Artists Judging Works of Art. 1916. Lithograph. Mason 18. 14 1/2 x 19 (sheet 18 3/4 x 26 7/8). Edition aproximately 52. A rich impression printed on Japanese mulberry paper, on the full sheet with deckle edges. This is a fine lifetime impression. Provenance: H.V. Allison and Co. Inc., New York; Chapellier Galleries, Inc, New York; Galleries Marcus Steinberg, Chicago. Gift W to a Texas collector. Signed and annotated 'No. 25' in pencil by the artist. Housed in a 29 x 33 1/2-inch reproduction gold leaf period frame. $10,000.
Bellows places a bottle with the word "proof" in the lower center of the image. The pun is on alcohol as well as a lithographic proof.
Bellows wrote, "The result of a young artist's first service on an official jury. For fear of offense none of the 'likenesses' will be painted out. They are whoever they are."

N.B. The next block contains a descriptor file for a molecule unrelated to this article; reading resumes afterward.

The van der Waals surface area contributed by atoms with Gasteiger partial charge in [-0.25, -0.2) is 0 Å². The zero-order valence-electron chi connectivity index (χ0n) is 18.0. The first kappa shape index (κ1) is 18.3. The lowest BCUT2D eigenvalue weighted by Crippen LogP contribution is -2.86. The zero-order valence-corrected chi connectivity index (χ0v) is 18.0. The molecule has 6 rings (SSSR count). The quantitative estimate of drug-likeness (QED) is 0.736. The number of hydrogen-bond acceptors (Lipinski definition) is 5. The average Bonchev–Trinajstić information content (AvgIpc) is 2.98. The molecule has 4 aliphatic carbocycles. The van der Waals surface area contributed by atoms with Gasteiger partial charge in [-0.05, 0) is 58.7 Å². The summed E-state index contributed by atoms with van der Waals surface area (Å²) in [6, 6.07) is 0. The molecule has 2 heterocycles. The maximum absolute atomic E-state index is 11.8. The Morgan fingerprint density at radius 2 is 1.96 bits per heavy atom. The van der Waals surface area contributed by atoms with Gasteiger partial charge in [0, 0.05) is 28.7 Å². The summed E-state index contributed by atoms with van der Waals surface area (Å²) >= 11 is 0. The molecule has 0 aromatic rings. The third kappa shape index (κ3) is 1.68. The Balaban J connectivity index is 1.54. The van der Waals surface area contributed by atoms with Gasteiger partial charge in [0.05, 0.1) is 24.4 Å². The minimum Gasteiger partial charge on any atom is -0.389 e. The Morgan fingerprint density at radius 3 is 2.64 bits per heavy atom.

The catalogue of Bellows' lithographs states, "The setting is probably the National Arts Club. Bellows pictured himself as the observer in the upper right, in this satirical comment on the contemporary art world. His friend, Robert Henri, is possibly the figure seated in the shadow, right foreground.
A drawing that appeared in The Masses, April 1915, titled 'Jury Duty' closely resembles this lithograph."
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